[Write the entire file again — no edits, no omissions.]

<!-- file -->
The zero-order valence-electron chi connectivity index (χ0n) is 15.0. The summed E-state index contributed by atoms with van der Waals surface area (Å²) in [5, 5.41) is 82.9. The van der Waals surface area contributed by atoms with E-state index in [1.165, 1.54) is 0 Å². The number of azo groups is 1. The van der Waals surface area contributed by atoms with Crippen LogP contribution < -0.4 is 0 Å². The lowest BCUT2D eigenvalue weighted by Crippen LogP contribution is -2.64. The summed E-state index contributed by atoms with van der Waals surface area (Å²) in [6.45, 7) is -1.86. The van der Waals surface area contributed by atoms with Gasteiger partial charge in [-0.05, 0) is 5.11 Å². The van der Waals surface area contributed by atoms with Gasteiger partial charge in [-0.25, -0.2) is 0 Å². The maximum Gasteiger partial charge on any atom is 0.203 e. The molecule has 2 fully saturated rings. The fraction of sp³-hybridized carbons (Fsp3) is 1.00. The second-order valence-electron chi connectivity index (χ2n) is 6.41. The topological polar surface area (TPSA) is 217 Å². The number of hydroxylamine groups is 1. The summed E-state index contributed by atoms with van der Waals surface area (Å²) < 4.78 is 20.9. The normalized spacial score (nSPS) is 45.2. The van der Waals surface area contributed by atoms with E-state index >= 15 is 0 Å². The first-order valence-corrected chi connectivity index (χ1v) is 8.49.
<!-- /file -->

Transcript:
The zero-order valence-electron chi connectivity index (χ0n) is 15.0. The summed E-state index contributed by atoms with van der Waals surface area (Å²) in [5, 5.41) is 82.9. The van der Waals surface area contributed by atoms with E-state index in [1.165, 1.54) is 0 Å². The number of azo groups is 1. The van der Waals surface area contributed by atoms with Crippen LogP contribution < -0.4 is 0 Å². The lowest BCUT2D eigenvalue weighted by Crippen LogP contribution is -2.64. The summed E-state index contributed by atoms with van der Waals surface area (Å²) in [6.45, 7) is -1.86. The van der Waals surface area contributed by atoms with Gasteiger partial charge in [-0.05, 0) is 5.11 Å². The van der Waals surface area contributed by atoms with Gasteiger partial charge in [-0.25, -0.2) is 0 Å². The maximum Gasteiger partial charge on any atom is 0.203 e. The molecule has 2 fully saturated rings. The fraction of sp³-hybridized carbons (Fsp3) is 1.00. The second-order valence-electron chi connectivity index (χ2n) is 6.41. The topological polar surface area (TPSA) is 217 Å². The number of hydroxylamine groups is 1. The summed E-state index contributed by atoms with van der Waals surface area (Å²) < 4.78 is 20.9. The normalized spacial score (nSPS) is 45.2. The van der Waals surface area contributed by atoms with E-state index >= 15 is 0 Å². The first-order valence-corrected chi connectivity index (χ1v) is 8.49.